Despite a growing awareness of the move towards the consumerization of healthcare, medical practices have been somewhat slow to embrace technologies that are taken for granted in every other facet of our lives. There are many reasons for this, of course, ranging from implementation nightmares to legitimate HIPAA concerns. With the maturing of both the EHR and digital health ecosystems, however, it may be time to reconsider the next generation of patient communications systems that can modernize your practice, delight your patients, and improve your bottom line.
Over the past decade or so, a number of trends have impacted the healthcare landscape:
- High Deductible Insurance: According to the Kaiser Family Foundation , “covered workers’ average dollar contribution to family coverage has increased 78% since 2006.” It seems reasonable to conclude that this increase has at least some effect on the buyer mindset of patients.
- Bundled Payments: As programs like CMS’s Comprehensive Care for Joint Replacement (CJR) continue to roll out, risk/reward scenarios are now making their way into clinical practice. To the extent that practices believe that patient engagement is related to outcomes, one would expect programs such as CJR to provide additional incentive at the practice level to optimize patient communication.
- Concierge Medicine: While the actual numbers are still small, increasing numbers of physicians, largely in primary care, have been migrating to this model. Also known as “direct pay,” concierge practices charge patients a monthly or annual fee for a set of services.
- Medicare Advantage: This Medicare option, in which insurance benefits are paid based on a monthly capitated fee, has become increasingly popular, reaching 1 in every 3 Medicare enrollees. This reflects an increase of more than 300% since 2004. (Source: Kaiser Family Foundation, June 2017).
- CMS’s Hospital Readmissions Reduction Program: This program, in which certain hospitals are penalized for the return of high numbers of patients within 30 days after discharge for specified conditions, began in 2012. Accordingly, care coordination post discharge is a topic that has moved into the limelight.
Taken together, these changes embody a common theme towards seeing the patient, not the payer or provider, as the ultimate “customer” for healthcare services, with self-insured employers also having meaningful skin in the game.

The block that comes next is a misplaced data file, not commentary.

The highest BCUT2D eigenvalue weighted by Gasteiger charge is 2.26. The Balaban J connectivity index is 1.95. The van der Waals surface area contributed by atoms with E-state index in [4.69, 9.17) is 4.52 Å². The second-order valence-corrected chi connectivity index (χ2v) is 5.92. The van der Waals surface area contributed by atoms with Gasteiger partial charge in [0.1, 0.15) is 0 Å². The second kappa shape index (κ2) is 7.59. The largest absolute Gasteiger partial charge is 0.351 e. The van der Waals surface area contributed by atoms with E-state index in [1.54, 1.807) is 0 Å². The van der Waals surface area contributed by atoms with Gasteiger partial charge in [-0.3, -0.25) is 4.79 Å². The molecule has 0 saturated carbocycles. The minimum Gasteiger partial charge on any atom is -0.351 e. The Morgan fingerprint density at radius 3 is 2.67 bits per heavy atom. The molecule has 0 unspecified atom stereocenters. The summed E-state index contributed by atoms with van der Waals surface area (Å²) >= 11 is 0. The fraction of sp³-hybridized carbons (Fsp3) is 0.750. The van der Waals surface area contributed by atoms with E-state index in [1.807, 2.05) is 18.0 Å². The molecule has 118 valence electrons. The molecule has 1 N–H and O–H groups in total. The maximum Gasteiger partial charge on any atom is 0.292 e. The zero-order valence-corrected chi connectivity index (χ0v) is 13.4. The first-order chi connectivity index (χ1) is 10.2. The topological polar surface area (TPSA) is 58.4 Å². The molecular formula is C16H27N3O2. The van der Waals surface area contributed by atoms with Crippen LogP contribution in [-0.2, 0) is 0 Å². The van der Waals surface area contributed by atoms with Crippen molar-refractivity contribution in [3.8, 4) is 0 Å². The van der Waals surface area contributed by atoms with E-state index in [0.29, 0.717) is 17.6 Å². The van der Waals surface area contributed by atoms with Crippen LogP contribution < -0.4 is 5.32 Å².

In most consumer-centric industries, technology has typically been brought to bear to enhance the consumer experience, in an attempt to create both satisfaction and continued loyalty. Indeed, the prevalence of convenient tools is taken so much for granted that we don’t often stop to think about it. Imagine, though, just for a second, if you were no longer able to do online banking, or book a flight via your smartphone. You likely would not tolerate this, and would quickly seek alternatives.
Healthcare, though, has traditionally been a late adapter of technology. Given its conservative nature and high risk aversion, the industry has continued to cling to the good old fashioned telephone, a piece of 140-year-old technology, as the primary way that front office staff interact with patients. This means patients must interact with confusing phone menus, get called on their cell phones which they don’t answer, get voicemails which they don’t check, and leave voicemails for overworked practice staff, who may not return them for several hours or longer. For practices, this results in suffering through a myriad of snafus like higher no-show rates, lower utilization, inefficient load balancing, and more. For front-line patient service staff, it can mean frustration, and a less rewarding work environment.
The good news is that things are starting to change. Read part two to explore what your practice should be thinking about as you explore potential patient communications solutions.
Looking to learn more about the foundations of practice management? Check out AAOE’s new online course, Practice Management 101, sponsored by WELL.